The Palace Hotel is a traditional style of pub in Melbourne. While there’s a few big screen TV’s to watch sports on, everything else focuses on building a great atmosphere for socialising. It’s also free of pokies (poker machines), that plague of money sucking zombie makers that have turned suburban pubs and clubs into boring soul-less boxes.
Hidden upstairs at the Palace is a beautiful open dining room for private functions, the type where you can easily picture a long wine soaked lunch with super-important people and it is here that there’s a private room. Completed with two humourous murals based on the classic ‘dogs playing poker’ pictures hanging in pubs the world over.
The Palace Hotel in South Melbourne has a secret room upstairs, with two new murals to compliment the space. I’ll post better photos once the mini-renovation project is complete.
This is the largest (non-graffiti) painting I’ve completed to date. Painted on two large, light weight ply doors the piece is 2m high x 164cm wide.
Since my short period working in advertising I’m acutely aware of the tricks used to mislead people about body image and beauty. I started by painting a portrait, similar to what you may see in a full page ad in a fashion magazine, then destroyed it. The result is a sequence of textures and layers, not unattractive, but not a celebrated reflection of aspirational beauty.
Moving from Brisbane to Melbourne a few years ago, good pubs make the winters here bearable. My local pub is a classic warm friendly place with an honest menu and great beers from dedicated brewers…and it’s free of poker machines! (*I’m not anti-gambling but those machines ruin the atmosphere and are a source of misery in many places; keep them in the casino’s)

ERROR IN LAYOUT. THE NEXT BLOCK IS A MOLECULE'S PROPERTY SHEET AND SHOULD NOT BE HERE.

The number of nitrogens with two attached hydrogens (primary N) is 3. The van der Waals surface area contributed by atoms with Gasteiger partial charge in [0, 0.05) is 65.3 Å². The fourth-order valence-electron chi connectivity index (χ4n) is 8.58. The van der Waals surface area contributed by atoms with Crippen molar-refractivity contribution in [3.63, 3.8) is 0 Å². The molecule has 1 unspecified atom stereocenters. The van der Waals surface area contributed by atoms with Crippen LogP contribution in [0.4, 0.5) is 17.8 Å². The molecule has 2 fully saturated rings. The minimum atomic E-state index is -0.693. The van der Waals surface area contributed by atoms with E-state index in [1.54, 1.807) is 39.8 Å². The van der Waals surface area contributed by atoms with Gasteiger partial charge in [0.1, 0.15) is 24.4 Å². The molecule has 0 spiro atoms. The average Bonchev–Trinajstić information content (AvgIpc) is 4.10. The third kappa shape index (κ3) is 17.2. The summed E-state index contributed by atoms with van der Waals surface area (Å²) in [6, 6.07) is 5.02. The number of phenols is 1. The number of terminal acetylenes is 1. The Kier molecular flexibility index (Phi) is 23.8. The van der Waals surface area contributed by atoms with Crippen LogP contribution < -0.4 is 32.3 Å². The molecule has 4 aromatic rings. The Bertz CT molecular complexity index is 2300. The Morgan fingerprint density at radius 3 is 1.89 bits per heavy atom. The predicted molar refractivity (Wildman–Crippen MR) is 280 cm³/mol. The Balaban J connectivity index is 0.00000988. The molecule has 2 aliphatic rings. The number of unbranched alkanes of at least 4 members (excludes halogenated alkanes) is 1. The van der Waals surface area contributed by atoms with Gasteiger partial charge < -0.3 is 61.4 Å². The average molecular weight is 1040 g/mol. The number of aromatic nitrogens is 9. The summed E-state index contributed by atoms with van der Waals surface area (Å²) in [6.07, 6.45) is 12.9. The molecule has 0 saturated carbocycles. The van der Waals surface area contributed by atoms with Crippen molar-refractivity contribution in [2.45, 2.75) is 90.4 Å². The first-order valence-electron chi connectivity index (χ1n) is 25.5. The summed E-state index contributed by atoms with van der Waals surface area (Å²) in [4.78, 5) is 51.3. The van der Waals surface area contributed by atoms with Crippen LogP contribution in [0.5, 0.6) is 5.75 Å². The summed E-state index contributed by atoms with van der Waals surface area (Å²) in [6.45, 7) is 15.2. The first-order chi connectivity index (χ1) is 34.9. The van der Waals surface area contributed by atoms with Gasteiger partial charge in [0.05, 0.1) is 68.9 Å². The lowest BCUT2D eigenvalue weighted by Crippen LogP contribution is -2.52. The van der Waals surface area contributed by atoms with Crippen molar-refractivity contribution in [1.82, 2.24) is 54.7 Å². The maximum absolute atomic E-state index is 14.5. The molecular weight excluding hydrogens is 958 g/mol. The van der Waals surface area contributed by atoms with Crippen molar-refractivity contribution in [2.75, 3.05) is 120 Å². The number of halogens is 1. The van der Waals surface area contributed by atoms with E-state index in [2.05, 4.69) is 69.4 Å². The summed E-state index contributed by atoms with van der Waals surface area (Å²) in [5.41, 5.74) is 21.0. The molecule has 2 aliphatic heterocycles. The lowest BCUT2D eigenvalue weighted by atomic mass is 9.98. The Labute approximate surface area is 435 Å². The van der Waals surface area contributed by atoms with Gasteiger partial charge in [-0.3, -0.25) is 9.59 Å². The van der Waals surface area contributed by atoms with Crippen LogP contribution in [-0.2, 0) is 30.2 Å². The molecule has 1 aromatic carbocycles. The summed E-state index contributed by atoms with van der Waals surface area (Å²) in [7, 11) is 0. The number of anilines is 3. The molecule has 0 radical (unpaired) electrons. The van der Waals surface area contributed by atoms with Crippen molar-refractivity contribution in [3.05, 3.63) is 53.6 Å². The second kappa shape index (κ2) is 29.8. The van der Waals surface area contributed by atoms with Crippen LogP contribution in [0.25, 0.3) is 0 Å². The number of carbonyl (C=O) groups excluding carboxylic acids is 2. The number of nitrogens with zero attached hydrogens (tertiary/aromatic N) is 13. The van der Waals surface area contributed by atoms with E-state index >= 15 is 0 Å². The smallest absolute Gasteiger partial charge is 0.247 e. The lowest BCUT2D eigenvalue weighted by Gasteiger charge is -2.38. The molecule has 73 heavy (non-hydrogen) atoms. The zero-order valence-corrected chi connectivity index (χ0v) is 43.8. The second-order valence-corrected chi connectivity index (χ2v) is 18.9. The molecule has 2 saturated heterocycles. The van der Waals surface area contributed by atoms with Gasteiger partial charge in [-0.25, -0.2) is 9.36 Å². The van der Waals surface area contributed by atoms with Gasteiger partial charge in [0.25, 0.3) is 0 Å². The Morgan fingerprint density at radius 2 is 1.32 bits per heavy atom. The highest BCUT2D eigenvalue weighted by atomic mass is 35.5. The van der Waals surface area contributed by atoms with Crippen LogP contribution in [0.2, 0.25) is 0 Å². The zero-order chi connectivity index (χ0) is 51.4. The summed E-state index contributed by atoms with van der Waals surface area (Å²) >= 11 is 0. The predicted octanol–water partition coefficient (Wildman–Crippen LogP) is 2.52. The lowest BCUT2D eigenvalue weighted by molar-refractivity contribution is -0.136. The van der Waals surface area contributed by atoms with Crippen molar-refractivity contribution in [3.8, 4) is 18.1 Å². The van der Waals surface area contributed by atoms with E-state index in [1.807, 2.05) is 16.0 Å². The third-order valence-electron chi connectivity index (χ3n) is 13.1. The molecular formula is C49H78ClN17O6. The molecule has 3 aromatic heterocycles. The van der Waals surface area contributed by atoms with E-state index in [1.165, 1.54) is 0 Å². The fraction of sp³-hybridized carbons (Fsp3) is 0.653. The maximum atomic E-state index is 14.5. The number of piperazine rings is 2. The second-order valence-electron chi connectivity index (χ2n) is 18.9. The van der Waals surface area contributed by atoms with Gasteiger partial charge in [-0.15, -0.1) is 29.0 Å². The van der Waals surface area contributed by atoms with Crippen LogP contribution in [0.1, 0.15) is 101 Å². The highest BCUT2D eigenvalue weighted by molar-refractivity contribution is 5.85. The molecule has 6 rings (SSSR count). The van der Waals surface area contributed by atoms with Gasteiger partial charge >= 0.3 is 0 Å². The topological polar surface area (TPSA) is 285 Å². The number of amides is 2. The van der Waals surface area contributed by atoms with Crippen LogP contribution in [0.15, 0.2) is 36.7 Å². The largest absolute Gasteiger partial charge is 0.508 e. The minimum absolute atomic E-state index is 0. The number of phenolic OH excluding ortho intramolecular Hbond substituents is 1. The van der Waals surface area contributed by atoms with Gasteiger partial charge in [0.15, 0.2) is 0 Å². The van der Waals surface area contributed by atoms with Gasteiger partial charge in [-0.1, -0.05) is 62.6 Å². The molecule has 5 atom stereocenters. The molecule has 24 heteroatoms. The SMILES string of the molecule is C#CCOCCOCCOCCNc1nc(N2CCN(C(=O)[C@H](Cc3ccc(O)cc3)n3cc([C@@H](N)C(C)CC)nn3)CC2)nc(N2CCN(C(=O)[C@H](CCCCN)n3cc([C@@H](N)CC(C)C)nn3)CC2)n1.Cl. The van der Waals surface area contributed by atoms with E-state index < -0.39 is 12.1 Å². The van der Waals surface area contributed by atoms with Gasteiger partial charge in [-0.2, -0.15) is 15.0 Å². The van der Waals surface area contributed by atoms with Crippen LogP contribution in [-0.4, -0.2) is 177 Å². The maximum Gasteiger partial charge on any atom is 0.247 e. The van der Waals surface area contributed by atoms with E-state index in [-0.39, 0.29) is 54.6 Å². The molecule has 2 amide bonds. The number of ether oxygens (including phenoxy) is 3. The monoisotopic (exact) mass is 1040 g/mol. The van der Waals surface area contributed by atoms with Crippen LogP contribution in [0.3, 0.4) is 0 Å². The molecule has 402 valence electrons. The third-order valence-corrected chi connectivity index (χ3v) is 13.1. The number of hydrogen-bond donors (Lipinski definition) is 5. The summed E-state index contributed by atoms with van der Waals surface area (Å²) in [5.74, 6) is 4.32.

I jumped at the opportunity to contribute a bit of artwork to one of the courtyards. Based on an old advertising board from the 1930’s I recreated a classic Melbourne Bitter ad. The original ad looked strangely like an old American prairie scene with an Aussie ‘digger’ overlayed with the iconic Melbourne Bitter label.
If you live in or are visiting Melbourne pop in for a visit
I’ve always enjoyed the immediacy of spray paint. Working quickly is a luxury while working fulltime and trying to pursue painting in my spare time.
The challenge with spray paint though is scale (it’s best suited for larger works) and texture. Spray paint is typically quite flat. Stencil artists overcome this by letting a little over spray or drips through their stencils or masked areas. More traditional graffiti character masters often take the approach of highly rendered illustrations replicating the smoothness of air-brushing, or larger works that are like hyper-realism.
With these sketches I’m trying to work quickly, on a smaller scale with a soft technique rather than solid colour, enjoying the natural drips and marks of the spray paint rather than hiding them. There’s been a lot of absolute failures, here’s one or two that are kind of moving in the direction I like.